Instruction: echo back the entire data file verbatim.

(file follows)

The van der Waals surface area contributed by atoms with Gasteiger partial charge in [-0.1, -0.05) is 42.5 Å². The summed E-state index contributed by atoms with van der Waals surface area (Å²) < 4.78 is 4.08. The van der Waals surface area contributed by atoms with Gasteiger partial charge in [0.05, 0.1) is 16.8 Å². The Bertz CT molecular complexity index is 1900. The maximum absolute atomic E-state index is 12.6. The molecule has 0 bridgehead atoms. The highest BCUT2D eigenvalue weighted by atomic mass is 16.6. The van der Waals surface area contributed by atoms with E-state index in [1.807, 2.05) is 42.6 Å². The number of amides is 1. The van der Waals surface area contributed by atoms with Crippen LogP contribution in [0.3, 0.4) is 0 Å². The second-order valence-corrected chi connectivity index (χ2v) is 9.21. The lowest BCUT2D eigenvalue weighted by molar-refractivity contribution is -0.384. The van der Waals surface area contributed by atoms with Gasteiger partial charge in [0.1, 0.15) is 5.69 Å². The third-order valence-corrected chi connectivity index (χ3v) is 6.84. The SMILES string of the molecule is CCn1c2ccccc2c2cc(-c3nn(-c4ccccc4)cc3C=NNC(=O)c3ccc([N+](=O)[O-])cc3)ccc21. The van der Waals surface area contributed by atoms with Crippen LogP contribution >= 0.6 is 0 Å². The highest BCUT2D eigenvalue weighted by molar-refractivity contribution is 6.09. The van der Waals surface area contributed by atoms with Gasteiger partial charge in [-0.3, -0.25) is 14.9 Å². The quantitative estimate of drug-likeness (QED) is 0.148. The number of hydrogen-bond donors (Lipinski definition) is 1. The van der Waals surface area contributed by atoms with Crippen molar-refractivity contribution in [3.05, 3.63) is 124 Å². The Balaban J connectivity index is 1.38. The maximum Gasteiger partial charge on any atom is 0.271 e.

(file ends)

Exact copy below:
The van der Waals surface area contributed by atoms with Gasteiger partial charge in [-0.1, -0.05) is 42.5 Å². The summed E-state index contributed by atoms with van der Waals surface area (Å²) < 4.78 is 4.08. The van der Waals surface area contributed by atoms with Gasteiger partial charge in [0.05, 0.1) is 16.8 Å². The Bertz CT molecular complexity index is 1900. The maximum absolute atomic E-state index is 12.6. The molecule has 0 bridgehead atoms. The highest BCUT2D eigenvalue weighted by atomic mass is 16.6. The van der Waals surface area contributed by atoms with E-state index in [1.807, 2.05) is 42.6 Å². The number of amides is 1. The van der Waals surface area contributed by atoms with Crippen LogP contribution in [0.3, 0.4) is 0 Å². The second-order valence-corrected chi connectivity index (χ2v) is 9.21. The lowest BCUT2D eigenvalue weighted by molar-refractivity contribution is -0.384. The van der Waals surface area contributed by atoms with Gasteiger partial charge in [0.1, 0.15) is 5.69 Å². The third-order valence-corrected chi connectivity index (χ3v) is 6.84. The SMILES string of the molecule is CCn1c2ccccc2c2cc(-c3nn(-c4ccccc4)cc3C=NNC(=O)c3ccc([N+](=O)[O-])cc3)ccc21. The van der Waals surface area contributed by atoms with Crippen LogP contribution >= 0.6 is 0 Å². The highest BCUT2D eigenvalue weighted by molar-refractivity contribution is 6.09. The van der Waals surface area contributed by atoms with Gasteiger partial charge in [-0.3, -0.25) is 14.9 Å². The quantitative estimate of drug-likeness (QED) is 0.148. The number of hydrogen-bond donors (Lipinski definition) is 1. The van der Waals surface area contributed by atoms with Crippen molar-refractivity contribution in [3.05, 3.63) is 124 Å². The Balaban J connectivity index is 1.38. The maximum Gasteiger partial charge on any atom is 0.271 e.